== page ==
The third generation iPad has set the pace for tablet standards but Apple still has a little more up its sleeve in 2012
Apple’s newest iPad, described as once again “leapfrogging the competition” and “resetting the bar” on performance is expected to help it take back tablet market share lost last year to Android devices, IHS iSuppli forecasted. The research firm added that Apple’s tablet introductions for 2012 also are not over yet, with a rumoured seven-inch version expected to arrive in time for the Christmas shopping period.
“Reports from component suppliers point to a smaller version of the iPad, which reportedly would use a 7.85-inch, XGA display,” according to the IHS report. “Apple has yet to confirm that such a product will be part of its product strategy, but suppliers anticipate its release in the fourth quarter.”
Apple’s big slice of the pie
Total global tablet shipments are expected to reach 124 million units in 2012 – leaping 90 percent from 2011’s 65 million units.
Apple held a 57 percent share during the fourth quarter of 2011, which is expected to rise to 61 percent for the full year 2012. While that is a one-point dip from its overall 2011 share, it still represents the majority – and Apple’s dominance – which it is expected to maintain at least through 2014, with a 52 percent share of global shipments.
Helping Apple this year will be both the new iPad – which has gained 4G Long-Term Evolution (LTE) technology, a faster processor and a more gorgeous screen – and the discounted iPad 2, now starting at $399 (£253).
“Apple constantly pushes the performance envelope, which is a key part of its on-going success,” Rhoda Alexander, IHS senior manager of tablet and monitor research, wrote. “While not always first to market with a particular feature, Apple engineers are careful to select new attributes that are sure to improve the overall end-user experience. This design philosophy and capability to execute sets Apple apart from the pack.”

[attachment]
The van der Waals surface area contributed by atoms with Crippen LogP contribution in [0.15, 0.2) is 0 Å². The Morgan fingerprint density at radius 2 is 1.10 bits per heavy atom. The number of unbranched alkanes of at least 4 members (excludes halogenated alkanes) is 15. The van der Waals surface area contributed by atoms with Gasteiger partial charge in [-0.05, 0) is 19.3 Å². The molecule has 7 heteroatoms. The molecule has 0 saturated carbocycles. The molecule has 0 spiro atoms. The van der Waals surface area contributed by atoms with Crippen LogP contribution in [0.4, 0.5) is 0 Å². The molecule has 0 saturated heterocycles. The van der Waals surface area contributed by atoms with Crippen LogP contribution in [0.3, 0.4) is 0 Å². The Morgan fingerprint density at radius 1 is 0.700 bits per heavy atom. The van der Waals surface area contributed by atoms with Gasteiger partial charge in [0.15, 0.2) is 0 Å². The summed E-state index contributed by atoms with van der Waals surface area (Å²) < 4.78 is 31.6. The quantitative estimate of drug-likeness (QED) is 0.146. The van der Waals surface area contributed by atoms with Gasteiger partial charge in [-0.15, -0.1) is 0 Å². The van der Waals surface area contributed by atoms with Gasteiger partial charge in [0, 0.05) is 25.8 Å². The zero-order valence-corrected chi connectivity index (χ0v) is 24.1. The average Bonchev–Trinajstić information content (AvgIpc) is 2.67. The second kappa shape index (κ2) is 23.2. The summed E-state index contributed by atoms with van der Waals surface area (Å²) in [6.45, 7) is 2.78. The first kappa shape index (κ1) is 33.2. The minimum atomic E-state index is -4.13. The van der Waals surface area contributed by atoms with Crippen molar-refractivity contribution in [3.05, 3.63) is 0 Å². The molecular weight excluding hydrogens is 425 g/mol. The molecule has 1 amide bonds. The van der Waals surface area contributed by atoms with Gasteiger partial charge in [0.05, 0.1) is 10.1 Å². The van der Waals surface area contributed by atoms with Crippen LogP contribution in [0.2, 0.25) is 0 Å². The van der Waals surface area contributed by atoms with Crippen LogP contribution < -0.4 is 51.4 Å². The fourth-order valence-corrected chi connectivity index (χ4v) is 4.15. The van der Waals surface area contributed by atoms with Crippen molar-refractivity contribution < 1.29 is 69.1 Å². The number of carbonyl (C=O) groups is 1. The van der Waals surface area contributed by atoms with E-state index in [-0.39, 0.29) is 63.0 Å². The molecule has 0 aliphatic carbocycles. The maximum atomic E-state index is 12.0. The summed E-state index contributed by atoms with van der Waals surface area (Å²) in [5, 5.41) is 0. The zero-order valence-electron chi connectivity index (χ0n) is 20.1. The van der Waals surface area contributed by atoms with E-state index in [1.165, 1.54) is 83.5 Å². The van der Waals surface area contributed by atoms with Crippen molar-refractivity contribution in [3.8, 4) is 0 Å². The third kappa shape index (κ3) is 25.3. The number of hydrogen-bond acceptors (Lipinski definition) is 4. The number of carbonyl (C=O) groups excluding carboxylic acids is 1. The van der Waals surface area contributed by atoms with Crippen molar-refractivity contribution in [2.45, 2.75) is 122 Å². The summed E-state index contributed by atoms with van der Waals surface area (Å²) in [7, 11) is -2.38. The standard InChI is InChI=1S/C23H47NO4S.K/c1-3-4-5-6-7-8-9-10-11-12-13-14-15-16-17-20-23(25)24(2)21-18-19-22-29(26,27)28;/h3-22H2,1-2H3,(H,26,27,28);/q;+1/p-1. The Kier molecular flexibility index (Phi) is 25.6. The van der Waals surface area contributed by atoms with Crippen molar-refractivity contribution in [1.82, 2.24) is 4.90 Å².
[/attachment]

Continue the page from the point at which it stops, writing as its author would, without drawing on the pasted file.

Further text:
Amazon has had terrific success with its $199 (£126) Kindle Fire, banking on a model that takes a hit on the hardware side, trusting on the software and content sales to come. The Fire’s pricing, unsustainable to traditional hardware manufacturers such as Samsung and Motorola, led to “price slashing” in the fourth quarter, and “took a toll on many players in the Android space, according to IHS. Shipments of Android tablets during the second half of 2011 came at the cost of a 41 percent decline in the average price of Android tablets.
Apple, of course, never flinches on the price front, and no competitor has been able to compete head-to-head with Apple at the premium price point. Microsoft, however, hopes to try, appealing to long-time Windows users with forthcoming tablets running Windows 8.
“With the arrival of Windows 8 on ARM microprocessors postponed to 2013, and most of the Android competitors now regrouping,” Alexander wrote, “IHS has lowered the media tablet forecast for Apple competitors in 2012. This means Apple will continue to capture the majority of the market well into 2014.”